Monday, November 29, 2010

STACK 1: Spring Awakening, The Odyssey, Le Corbusier, The Paris Review

I'm going to start a new semi-regular series on the blog that will be called "Stacks" (at least until I come up with a better name). These posts will be very short, and will simply feature an aesthetically-connected stack of books (selected by myself and my girlfriend, an Interior Designer). The idea of staging books is something that I've always thought was interesting -- I can't help but connect the themes of the books along with their designs/colors, which often creates peculiar literary webs.

Frank Wedekind, Spring Awakening (ARC from Faber & Faber)
Homer, The Odyssey (Penguin Hardback Classics)
Le Corbusier, Towards A New Architecture (Dover)
The Paris Review, Spring 2009

Currently Reading:
You Bright and Risen Angels, William T. Vollmann
Ayako, Osamu Tezuka

Currently listening to:
Saigon Rock & Soul, 1968-1974 (Sublime Frequencies)

Monday, November 22, 2010

Where We Know: New Orleans As Home (Chin Music Press)

The folks at Chin Music Press were kind enough to send me a review copy of their beautiful new book Where We Know: New Orleans As Home. My love of New Orleans has unexpectedly seeped into this blog in past posts (Loujon Press books, specifically) and I'm always looking for an excuse to drift my mind back there. Many thanks to Chin Music for a stunning new window onto this incredible city.
What I'd like to focus on in this post is the wonderful design of the book. Chin Music has been the subject of previous entries--they've got one of the best understandings of how to make a paperback not feel like the "cheap" version of a better book. It's interesting in this case, as Where We Know is the second volume of a projected New Orleans trilogy, the first volume of which is an equally well-designed hardcover. You rarely see publishers change format/design in a series--this could be for any number of reasons (new designer, costs, who knows?)--but when the book is this well done it doesn't matter at all. In fact, I'm even more excited for the third volume. Will the format change again?
The book features about twenty true stories about how people interact with New Orleans as a home. The collection is a perfect balance of current and historical testimonials of the city: with pieces dating back to the mid-19th century, Where We Know puts today's post-Katrina sentiment into a surprisingly overlooked context.
It's difficult to explain why I think Chin Music's New Orleans books work so well. It's impossible to deal with this subject matter without tapping into the tragic, ethereal quality of the city. These stories hint at a place that won't be around forever, but Chin Music's created books that have an unquestionable permanence on your shelves due to their exquisite craftsmanship. It's a curious balance of subject and format, one that gives a feeling of reassurance for both the endurance of New Orleans and of publishing as an art form.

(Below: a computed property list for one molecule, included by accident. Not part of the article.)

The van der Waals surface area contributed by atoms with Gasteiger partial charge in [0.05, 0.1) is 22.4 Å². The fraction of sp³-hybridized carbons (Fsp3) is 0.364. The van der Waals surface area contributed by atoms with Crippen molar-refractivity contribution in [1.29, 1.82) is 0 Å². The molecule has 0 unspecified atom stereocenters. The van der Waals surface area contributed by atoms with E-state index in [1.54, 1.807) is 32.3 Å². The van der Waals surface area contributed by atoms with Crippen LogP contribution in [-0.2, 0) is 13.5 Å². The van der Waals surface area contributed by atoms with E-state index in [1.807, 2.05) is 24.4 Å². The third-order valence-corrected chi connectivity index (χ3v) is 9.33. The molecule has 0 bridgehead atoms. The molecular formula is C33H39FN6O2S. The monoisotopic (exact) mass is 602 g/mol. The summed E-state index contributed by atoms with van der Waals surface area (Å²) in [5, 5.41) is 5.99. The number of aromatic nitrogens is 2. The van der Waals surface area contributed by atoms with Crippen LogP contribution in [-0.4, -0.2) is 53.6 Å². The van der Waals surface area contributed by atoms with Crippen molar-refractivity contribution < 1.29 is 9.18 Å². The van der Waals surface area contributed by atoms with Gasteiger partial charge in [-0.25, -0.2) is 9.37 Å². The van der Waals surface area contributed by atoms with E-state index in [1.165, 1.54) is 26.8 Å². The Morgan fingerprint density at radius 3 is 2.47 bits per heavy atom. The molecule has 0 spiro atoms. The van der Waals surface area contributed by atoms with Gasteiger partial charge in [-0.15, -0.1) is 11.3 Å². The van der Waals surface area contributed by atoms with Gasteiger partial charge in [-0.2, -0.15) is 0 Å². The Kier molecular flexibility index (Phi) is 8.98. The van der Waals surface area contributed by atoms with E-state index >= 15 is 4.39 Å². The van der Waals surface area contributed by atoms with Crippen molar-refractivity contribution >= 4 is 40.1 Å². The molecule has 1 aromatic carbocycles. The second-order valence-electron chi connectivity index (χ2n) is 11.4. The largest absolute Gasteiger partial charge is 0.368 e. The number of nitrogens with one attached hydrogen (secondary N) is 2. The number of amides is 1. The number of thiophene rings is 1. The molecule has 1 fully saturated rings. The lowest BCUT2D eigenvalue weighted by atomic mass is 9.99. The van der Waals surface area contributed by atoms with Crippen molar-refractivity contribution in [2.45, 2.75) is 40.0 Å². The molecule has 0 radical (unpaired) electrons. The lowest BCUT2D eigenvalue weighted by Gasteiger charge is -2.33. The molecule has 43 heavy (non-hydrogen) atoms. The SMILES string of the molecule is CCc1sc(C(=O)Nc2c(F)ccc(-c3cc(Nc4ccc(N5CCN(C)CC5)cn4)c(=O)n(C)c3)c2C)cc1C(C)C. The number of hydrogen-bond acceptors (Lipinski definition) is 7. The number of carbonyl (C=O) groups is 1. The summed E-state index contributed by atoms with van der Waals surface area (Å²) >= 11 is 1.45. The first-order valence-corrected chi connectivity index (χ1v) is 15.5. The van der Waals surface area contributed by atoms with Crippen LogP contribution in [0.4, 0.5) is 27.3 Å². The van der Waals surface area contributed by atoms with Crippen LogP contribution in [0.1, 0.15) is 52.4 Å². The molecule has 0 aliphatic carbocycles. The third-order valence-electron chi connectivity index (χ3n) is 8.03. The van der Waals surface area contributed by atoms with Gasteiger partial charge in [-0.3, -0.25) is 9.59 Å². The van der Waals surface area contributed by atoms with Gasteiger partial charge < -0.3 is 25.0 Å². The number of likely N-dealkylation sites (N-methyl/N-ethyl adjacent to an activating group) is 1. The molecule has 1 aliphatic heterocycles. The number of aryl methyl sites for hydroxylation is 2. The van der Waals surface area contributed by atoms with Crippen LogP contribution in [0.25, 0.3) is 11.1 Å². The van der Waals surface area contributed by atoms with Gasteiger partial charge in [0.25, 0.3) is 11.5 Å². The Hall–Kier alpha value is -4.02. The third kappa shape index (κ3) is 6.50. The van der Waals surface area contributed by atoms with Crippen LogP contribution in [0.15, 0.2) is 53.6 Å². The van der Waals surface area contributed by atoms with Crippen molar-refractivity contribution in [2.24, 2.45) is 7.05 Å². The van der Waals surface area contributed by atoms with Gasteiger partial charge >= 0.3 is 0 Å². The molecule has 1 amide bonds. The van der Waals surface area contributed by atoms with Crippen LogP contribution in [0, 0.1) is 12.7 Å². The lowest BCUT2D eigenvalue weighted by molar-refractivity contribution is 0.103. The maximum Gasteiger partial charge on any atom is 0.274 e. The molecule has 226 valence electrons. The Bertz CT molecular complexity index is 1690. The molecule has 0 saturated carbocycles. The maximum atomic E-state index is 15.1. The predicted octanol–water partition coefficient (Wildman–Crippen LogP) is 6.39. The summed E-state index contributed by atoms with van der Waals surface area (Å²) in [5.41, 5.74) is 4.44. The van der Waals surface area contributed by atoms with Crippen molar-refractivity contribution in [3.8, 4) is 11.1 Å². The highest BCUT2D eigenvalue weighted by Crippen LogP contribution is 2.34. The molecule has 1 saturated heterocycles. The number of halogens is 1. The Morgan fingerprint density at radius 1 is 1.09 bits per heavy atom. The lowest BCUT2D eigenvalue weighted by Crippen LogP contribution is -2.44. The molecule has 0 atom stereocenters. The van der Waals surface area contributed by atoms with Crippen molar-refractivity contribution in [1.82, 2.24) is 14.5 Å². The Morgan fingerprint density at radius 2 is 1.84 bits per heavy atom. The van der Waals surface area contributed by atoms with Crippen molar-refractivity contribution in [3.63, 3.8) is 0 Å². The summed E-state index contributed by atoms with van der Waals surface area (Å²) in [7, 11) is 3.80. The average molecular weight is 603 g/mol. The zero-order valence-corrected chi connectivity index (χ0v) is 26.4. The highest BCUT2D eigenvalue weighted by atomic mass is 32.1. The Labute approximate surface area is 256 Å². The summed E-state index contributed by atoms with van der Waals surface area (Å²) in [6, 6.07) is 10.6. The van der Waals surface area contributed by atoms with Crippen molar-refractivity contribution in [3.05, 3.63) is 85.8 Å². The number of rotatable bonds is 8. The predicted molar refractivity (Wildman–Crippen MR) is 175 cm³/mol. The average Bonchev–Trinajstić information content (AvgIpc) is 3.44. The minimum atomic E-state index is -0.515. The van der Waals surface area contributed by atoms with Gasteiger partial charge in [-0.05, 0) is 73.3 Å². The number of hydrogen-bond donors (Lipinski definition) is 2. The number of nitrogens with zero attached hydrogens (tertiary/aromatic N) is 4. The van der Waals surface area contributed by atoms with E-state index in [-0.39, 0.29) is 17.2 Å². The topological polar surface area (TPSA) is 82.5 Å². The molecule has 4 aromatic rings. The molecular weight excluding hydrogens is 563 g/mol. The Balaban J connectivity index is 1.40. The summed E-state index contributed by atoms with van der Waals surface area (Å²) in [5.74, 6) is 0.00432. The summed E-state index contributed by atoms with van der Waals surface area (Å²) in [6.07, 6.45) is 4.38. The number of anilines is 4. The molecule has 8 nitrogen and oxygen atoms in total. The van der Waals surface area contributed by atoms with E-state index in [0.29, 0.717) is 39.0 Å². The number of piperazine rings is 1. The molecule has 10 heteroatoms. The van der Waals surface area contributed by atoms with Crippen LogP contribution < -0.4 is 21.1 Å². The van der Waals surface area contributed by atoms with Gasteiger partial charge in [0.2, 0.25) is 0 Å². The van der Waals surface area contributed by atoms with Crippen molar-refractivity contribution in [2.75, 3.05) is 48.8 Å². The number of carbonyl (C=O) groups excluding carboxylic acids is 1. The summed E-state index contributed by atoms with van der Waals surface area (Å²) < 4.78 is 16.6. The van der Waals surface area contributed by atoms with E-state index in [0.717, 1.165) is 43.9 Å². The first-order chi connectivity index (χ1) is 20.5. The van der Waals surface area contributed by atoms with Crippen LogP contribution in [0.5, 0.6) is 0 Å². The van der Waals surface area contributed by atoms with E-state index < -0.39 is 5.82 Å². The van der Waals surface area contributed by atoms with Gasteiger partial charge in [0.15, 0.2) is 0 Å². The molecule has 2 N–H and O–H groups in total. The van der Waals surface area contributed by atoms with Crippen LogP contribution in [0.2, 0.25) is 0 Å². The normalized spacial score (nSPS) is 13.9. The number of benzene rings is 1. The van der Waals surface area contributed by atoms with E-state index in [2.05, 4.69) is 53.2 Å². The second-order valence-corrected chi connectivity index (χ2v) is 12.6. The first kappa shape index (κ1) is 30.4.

Currently Reading:
Madame Bovary (trans. Lydia Davis) by Gustave Flaubert

Currently listening to:
Bikini, "RIPJDS" EP

Sunday, November 7, 2010

REVIEW: Adam Levin, The Instructions

I'd like to direct you to one of the most enjoyable novels I've read in a long time: The Instructions by Adam Levin. Clocking in at over a thousand pages, The Instructions follows four days in the life of Gurion ben-Judah Maccabee, a scripture-writing 10-year-old boy who may or may not be the messiah.

The Instructions is a deeply engrossing and genuinely funny novel, and I encourage everyone who follows contemporary fiction to check it out. I've written a thorough review over at, which you can read at the embedded link.

I'll admit that the "McSweeney's" aspect of this book made me very apprehensive; years ago I'd fallen out of touch with them and I didn't suspect I'd return. The Instructions not only is a great novel, but it's managed to rekindle my interest in McSweeney's as a publishing house. Not since William T. Vollmann's Rising Up and Rising Down have they gone so far out on a limb for something great, and it truly pays off.
The design of The Instructions is outstanding as well. The book is available in two other variant colors--one is bound in blue and the other in red. The printed boards and spine remind me of old Folio Society editions (and makes me want to post my John Buchan box set soon). I was also surprised that the book held up physically for four weeks of reading on the subway... McSweeney's has done everything right with this one.
Currently reading:
Luka and the Fire of Life, Salman Rushdie
Heavy Liquid, Paul Pope

Currently listening to:
Blue Water White Death
Group Inerane, Guitars from Agadez vol. 3